Since becoming a mother I have come to realize that one of the most powerful statement of my values comes in the choices I make about and for my children. I give far more thought to the food I buy for my sons than I did when I was making choices about my own food habits. I think a lot more about the music I listen to, the words I use, and the habits I model than I did when they were not watching me. Somehow knowing that my choices have an impact on them makes me pause and choose more thoughtfully to ensure that my choices match my deepest values.
This is why I am troubled by the double standard reflected in the educational choices made by many individuals in the education reform space. I was reminded of this when went to our sons’ public school for a student-led conference last week. Our school embraces a progressive, student-led educational approach. Kids learn through integrated units and performance-based work; their work is evaluated by both adults and students using performance portfolios, student-scored rubrics, and public exhibitions. Our kids take part in an Outward Bound-inspired program that takes them out of school for anywhere from 6-20 days a year; this program is not about academics – it is totally about exploring nature, building community, and working on personal character development. So I was surprised to see a well-known education reformer walk into the school with his son, who enrolled this year.
He is one of the many individuals leading organizations like Denver Public Schools, the Colorado Department of Education, numerous charter school networks, and education reform lobbying organizations who do not send their kids to the schools that are most stifled and beaten down by the current reform agenda. Yet these reformers are driving policies and decisions that are dramatically shaping the public schools in this country, especially schools serving students who have very few choices when it comes to the schools they attend.
The morass of changes passed in the name of education “reform” have resulted in a top-down accountability system that has the results of standardized test scores at its foundation. Test scores drive conversations about whether kids are “learning”; whether educators are “effective;” whether schools are “good;” and whether districts are “performing.” It is common knowledge that standardized test scores (in this country) are highly correlated with a family’s income and parents’ educational level. And both income and educational level (in this country) are highly correlated with race.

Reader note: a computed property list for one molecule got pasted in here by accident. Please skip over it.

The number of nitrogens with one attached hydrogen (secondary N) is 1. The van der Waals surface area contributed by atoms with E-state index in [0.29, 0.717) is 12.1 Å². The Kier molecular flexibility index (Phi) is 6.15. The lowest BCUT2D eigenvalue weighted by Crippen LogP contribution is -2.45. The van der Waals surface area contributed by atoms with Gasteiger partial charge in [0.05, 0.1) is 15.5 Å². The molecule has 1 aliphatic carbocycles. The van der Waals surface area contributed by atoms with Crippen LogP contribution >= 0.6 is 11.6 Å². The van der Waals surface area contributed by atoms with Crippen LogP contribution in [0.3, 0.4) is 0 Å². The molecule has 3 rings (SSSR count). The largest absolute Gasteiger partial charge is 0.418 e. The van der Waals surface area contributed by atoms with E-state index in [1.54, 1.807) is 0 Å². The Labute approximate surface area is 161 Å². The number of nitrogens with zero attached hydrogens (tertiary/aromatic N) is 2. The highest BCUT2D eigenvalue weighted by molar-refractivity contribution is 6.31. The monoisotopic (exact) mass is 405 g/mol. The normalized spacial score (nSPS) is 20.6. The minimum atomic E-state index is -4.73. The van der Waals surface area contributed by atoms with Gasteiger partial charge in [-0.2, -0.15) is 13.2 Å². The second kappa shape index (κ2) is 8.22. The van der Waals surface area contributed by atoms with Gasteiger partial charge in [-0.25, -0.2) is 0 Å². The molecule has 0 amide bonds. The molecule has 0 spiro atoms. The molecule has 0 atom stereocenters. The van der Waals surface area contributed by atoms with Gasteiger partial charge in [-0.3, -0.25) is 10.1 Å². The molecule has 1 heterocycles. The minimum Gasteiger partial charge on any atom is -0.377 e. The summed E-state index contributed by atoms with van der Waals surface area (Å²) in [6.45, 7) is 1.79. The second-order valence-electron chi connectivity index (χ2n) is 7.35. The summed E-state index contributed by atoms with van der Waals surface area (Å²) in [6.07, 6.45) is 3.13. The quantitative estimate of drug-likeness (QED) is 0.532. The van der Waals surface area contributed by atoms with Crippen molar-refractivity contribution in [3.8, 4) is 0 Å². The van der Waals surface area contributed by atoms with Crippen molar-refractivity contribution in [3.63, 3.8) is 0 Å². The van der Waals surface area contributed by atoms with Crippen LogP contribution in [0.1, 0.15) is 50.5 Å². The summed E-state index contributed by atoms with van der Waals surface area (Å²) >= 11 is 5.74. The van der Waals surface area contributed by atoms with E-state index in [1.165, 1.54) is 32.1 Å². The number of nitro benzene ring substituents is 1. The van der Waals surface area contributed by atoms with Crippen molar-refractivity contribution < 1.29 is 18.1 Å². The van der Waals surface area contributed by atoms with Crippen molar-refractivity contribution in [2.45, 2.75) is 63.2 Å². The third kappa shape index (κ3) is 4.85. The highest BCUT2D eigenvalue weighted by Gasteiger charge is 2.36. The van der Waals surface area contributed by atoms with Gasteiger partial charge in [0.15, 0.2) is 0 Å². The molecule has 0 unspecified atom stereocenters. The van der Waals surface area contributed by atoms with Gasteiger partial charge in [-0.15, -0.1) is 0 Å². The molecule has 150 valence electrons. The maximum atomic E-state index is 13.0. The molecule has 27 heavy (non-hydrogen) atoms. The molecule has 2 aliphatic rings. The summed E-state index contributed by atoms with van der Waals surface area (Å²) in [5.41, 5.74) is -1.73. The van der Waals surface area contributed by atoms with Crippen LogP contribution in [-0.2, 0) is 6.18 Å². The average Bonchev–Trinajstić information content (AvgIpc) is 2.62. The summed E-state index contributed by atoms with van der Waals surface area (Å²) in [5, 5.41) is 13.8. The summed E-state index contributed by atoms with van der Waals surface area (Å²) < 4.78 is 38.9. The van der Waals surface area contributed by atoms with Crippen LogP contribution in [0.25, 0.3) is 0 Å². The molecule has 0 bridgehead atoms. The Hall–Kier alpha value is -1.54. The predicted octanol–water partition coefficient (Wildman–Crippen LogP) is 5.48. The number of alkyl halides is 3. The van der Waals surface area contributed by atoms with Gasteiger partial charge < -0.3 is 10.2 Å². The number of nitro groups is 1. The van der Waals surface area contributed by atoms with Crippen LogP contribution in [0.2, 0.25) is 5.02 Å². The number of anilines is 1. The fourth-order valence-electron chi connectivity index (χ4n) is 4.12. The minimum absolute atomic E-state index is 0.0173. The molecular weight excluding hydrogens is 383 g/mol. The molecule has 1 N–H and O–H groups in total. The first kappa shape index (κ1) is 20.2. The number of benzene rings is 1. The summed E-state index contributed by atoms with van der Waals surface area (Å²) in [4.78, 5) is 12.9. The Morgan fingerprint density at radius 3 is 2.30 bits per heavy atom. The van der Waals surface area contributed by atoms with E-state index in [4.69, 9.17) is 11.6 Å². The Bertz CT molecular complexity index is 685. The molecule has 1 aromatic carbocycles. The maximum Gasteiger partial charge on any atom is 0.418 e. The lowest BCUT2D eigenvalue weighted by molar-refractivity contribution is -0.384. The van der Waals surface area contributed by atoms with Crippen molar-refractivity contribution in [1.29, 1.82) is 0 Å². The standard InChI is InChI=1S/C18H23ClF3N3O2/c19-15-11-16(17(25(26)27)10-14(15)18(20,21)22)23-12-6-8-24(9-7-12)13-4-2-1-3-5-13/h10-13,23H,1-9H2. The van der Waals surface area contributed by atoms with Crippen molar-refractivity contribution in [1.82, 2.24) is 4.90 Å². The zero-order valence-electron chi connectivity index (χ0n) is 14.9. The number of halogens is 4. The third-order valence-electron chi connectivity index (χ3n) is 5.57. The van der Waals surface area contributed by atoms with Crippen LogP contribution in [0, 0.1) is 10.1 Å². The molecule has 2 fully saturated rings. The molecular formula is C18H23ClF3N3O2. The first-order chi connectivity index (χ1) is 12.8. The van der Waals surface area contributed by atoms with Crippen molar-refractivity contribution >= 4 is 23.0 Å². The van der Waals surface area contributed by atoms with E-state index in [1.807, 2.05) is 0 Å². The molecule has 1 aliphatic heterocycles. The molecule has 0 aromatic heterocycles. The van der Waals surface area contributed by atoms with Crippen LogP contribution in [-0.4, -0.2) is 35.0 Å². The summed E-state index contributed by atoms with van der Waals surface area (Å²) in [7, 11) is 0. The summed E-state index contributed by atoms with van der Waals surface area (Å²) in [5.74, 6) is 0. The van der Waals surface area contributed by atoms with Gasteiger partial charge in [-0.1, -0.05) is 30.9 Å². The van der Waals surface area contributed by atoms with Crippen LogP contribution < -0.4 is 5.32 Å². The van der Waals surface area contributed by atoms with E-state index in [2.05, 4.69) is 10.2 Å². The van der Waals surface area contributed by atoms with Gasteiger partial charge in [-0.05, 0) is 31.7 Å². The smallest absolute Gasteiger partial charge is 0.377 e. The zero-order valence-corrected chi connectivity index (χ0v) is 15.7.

Let’s leave aside the question of whether the fact that test scores and income/education level of parents are so tightly linked should cause us to question whether the tests are a good measure of student learning. It’s a hugely important question that I’ll leave for another post.
The truth is that all schools are not equally effected by this new accountability framework. Schools with higher percentages of students from high-income, well-educated families look “better” when it comes to standardized test scores. And if a school looks like it is doing OK, it is generally left alone. States have enough to do breathing down the necks of “underperforming” districts to be able to pay too much attention to districts whose scores are good. And districts have a hard enough time dealing with “bad” schools to fuss too much with schools whose scores are good. The end result is that schools in wealthier, whiter districts tend to fly under the accountability radar. So do schools in generally underperforming districts, like Denver, as long as those schools have benefitted from gentrification and thus have students from wealthier families whose parents are highly educated.
The end result is that we have ended up with lots of “bad” schools that are usually nested within poor and predominantly brown neighborhoods. The trend within the reform world has been to claim that nothing can be done to improve existing schools and to, instead, start new schools that pride themselves on serving predominantly low income, minority students. These schools refer to themselves as college-prep schools, and often reflect the “no excuses” approach that embraces certain key ideas, behaviors and values: